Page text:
• One study of etanercept during chemotherapy had statistically significant results, but the study had a small sample size and poor design. It was suggested that additional trials be conducted.
  • One study of donepezil showed no benefit over placebo.


Four trials of methylphenidate provided evidence for use that was supportive but associated with a small effect size in a dose of 10–20 mg per day. Serious adverse events were minimal; however, clinicians need to review contraindications before prescribing. Additional large-scale trials were suggested using methylphenidate to further evaluate use in CRF. Erythropoietin and darbepoetin can no longer be recommended for CRF because of increased adverse events associated with these drugs. No current evidence exists to support the use of steroids.


  • Reviewers found major limitations in the reporting of trials and multiple methods of measuring outcomes.
  • Some outcomes in trials were not reported due to extensive missing data.
  • These findings point to the need for improved research reporting to meet Consolidated Standards of Reporting Trials (CONSORT) guidelines and the benefit that could be derived from use of consistent methods of measuring outcomes.

Research Evidence Summaries

Mantovani, G., Macciò, A., Madeddu, C., Gramignano, G., Serpe, R., Massa, E., . . . Floris, C. (2008). Randomized phase III clinical trial of five different arms of treatment for patients with cancer cachexia: interim results. Nutrition, 24, 305–313.

doi: 10.1016/j.nut.2007.12.010

Intervention Characteristics/Basic Study Process:

All patients received basic treatment with polyphenols (300 mg/day) from alimentary sources (e.g., onions, apples, oranges, red wine, and green tea) or supplementary tablets. Patients also received antioxidant agents (a-lipoic acid and carbocisteine), as well as vitamins A, C, and E, orally. All patients then were randomized to one of the following five treatment arm interventions:

  1. Progestational agent medroxyprogesterone acetate (MPA) 500 mg/day or megestrol acetate (MA) 320 mg/day
  2. Oral supplementation of eicosapentaenoic acid (EPA)-enriched nutritional supplements, with docosahexaenoic acid, high-calorie, and high-protein content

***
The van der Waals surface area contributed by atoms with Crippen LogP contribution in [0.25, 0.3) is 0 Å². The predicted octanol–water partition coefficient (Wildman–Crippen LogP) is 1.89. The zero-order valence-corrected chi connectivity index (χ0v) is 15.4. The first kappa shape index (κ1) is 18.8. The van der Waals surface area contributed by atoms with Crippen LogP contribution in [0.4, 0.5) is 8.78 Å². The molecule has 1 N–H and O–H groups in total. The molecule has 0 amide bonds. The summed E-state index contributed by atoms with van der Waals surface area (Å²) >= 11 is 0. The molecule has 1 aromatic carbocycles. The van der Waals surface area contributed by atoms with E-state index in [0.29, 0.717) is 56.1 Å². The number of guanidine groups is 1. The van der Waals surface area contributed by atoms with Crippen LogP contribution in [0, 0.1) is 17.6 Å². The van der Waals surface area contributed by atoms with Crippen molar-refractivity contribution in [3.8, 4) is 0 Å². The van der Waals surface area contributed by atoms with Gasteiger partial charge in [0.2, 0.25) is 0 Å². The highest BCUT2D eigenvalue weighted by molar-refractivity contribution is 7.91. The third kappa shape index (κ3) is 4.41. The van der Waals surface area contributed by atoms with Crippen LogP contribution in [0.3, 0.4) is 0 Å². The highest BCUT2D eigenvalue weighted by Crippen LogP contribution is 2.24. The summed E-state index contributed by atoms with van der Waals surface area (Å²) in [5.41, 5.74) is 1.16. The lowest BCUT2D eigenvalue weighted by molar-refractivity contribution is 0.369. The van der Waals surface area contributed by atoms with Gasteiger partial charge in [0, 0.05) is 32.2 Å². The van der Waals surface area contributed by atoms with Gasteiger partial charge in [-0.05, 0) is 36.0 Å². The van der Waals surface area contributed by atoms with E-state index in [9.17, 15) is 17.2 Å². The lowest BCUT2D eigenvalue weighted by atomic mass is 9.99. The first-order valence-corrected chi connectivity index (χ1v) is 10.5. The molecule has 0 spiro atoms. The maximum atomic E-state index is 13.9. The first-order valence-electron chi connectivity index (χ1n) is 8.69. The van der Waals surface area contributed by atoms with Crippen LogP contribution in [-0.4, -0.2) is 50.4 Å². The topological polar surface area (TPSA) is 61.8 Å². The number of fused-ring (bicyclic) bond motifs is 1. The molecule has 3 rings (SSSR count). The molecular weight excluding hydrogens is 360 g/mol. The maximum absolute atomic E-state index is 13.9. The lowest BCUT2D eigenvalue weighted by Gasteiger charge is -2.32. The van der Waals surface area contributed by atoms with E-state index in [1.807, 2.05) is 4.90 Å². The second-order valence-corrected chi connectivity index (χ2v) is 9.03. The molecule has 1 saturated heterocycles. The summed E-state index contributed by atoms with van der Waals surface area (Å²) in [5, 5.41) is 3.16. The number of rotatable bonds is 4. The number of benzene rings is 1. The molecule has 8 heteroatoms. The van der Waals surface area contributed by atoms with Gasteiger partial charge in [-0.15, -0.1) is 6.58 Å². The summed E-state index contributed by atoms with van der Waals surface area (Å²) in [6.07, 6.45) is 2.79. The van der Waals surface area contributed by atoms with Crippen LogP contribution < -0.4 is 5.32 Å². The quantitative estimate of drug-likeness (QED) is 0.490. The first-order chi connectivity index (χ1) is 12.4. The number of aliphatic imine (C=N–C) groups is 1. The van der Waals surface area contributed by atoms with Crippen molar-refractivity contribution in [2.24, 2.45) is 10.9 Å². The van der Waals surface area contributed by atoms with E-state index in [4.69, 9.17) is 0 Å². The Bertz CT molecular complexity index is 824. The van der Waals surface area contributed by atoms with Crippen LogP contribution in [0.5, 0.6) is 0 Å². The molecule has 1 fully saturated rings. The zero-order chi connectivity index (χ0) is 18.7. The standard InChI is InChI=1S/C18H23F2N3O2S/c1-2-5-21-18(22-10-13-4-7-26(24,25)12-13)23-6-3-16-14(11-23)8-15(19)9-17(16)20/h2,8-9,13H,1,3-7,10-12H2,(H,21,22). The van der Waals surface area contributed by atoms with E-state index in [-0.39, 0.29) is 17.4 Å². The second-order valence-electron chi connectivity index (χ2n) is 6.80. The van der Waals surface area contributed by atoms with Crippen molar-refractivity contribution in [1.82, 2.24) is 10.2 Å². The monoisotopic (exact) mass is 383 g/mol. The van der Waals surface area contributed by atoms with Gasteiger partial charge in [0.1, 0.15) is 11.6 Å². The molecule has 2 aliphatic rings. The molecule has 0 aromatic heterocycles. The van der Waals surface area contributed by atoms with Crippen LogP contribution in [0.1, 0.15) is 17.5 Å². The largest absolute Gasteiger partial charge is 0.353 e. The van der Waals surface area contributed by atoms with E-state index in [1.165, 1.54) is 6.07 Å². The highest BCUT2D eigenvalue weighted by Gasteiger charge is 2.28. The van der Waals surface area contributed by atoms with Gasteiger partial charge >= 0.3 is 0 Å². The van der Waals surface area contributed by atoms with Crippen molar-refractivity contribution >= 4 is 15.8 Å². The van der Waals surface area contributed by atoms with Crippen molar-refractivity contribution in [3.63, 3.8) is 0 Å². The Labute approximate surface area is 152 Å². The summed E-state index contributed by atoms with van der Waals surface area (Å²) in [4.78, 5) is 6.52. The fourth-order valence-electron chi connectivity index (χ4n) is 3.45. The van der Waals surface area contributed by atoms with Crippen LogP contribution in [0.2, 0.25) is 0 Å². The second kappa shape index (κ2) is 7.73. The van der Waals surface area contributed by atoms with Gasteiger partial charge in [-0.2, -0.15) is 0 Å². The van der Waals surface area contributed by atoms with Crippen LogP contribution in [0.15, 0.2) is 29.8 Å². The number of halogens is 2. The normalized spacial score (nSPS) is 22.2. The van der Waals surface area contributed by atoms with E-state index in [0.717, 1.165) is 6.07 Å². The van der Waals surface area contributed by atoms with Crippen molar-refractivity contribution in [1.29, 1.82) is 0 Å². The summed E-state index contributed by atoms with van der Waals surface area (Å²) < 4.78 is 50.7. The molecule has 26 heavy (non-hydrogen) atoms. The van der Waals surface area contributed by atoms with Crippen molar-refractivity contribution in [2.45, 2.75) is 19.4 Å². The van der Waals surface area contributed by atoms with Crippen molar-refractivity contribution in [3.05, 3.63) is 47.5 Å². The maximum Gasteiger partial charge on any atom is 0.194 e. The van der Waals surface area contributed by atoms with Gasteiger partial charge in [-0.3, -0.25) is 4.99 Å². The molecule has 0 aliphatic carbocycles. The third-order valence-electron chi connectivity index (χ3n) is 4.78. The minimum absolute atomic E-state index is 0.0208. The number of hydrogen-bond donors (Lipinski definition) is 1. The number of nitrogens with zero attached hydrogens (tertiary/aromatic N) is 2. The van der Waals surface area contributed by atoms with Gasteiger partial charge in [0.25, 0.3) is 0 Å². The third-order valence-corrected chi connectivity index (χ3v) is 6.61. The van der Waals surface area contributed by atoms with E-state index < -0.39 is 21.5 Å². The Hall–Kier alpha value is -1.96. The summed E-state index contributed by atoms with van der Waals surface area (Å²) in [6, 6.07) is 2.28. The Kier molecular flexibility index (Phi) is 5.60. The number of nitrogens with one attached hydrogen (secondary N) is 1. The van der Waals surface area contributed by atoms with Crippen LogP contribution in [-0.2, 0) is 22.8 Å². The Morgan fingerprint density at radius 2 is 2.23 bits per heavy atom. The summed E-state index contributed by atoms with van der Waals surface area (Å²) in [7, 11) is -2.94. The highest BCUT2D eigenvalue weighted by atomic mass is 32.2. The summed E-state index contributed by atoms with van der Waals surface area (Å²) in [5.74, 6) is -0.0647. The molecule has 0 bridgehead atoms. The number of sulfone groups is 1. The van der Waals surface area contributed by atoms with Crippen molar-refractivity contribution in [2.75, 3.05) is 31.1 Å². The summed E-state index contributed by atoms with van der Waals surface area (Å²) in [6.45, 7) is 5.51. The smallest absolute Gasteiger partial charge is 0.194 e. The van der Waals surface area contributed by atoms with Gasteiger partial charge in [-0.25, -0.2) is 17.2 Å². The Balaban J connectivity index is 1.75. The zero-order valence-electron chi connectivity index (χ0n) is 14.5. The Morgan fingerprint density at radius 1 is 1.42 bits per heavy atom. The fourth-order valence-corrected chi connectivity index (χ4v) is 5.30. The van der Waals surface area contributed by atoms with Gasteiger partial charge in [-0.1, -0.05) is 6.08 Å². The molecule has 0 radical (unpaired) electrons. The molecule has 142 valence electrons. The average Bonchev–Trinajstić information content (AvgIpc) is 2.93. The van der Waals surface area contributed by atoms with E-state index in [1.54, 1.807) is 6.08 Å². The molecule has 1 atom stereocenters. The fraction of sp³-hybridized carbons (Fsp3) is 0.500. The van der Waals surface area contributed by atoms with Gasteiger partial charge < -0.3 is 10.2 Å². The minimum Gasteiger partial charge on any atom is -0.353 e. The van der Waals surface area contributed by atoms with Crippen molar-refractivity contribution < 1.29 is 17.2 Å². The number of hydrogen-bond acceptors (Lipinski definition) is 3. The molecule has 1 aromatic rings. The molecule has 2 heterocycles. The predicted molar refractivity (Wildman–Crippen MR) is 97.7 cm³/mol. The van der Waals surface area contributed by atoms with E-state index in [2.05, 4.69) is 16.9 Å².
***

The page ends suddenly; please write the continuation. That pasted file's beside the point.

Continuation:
3. L-carnitine 4 g/day, orally
  4. Thalidomide 200 mg/day, orally
  5. MPA or MA plus pharmacologic nutritional support, L-carnitine, and thalidomide.

The planned treatment duration was four months. Patient outcomes were evaluated at 4, 8, 16, and 24 weeks.

Sample Characteristics:

  • The sample was comprised of 125 adult patients with cancer and cancer cachexia (mean age = 69.1 years [range 35–80]).
  • The male/female ratio was 74/51.
  • A majority (83%) of patients experienced more than 5% weight loss before study entry and were stage IV (94.4%).
  • Patients had varied diagnoses, the most common being lung (14.4%) and breast (14.4%) cancer.
  • Patients were excluded if they were women of child-bearing age, had significant comorbidities, had a mechanical obstruction to feeding, underwent medical treatments that induced significant changes to body metabolism or weight, or had contradiction to MPA or MA.


Policlinico Universitario and Ospedale Oncologico Regionale, Cagliari, Italy

Study Design:

The study was a randomized, phase II, two-center clinical trial with five treatment arms.

Measurement Instruments/Methods:

Multidimensional Fatigue Symptom Inventory–Short Form (MFSI-SF)


When comparing baseline and posttreatment measures, statistically significant improvements in fatigue outcomes were observed in the L-carnitine treatment arm (p = 0.039) and the MPA/MA plus pharmacologic nutritional support, L-carnitine, and thalidomide arm (p = 0.015). Fatigue worsened significantly in patients receiving EPA-enriched oral supplementation treatment (p = 0.051).


  • No placebo arm was included because an approved drug for cancer cachexia treatment was available at the time of study (MPA or MA).
  • The results were from an interim report.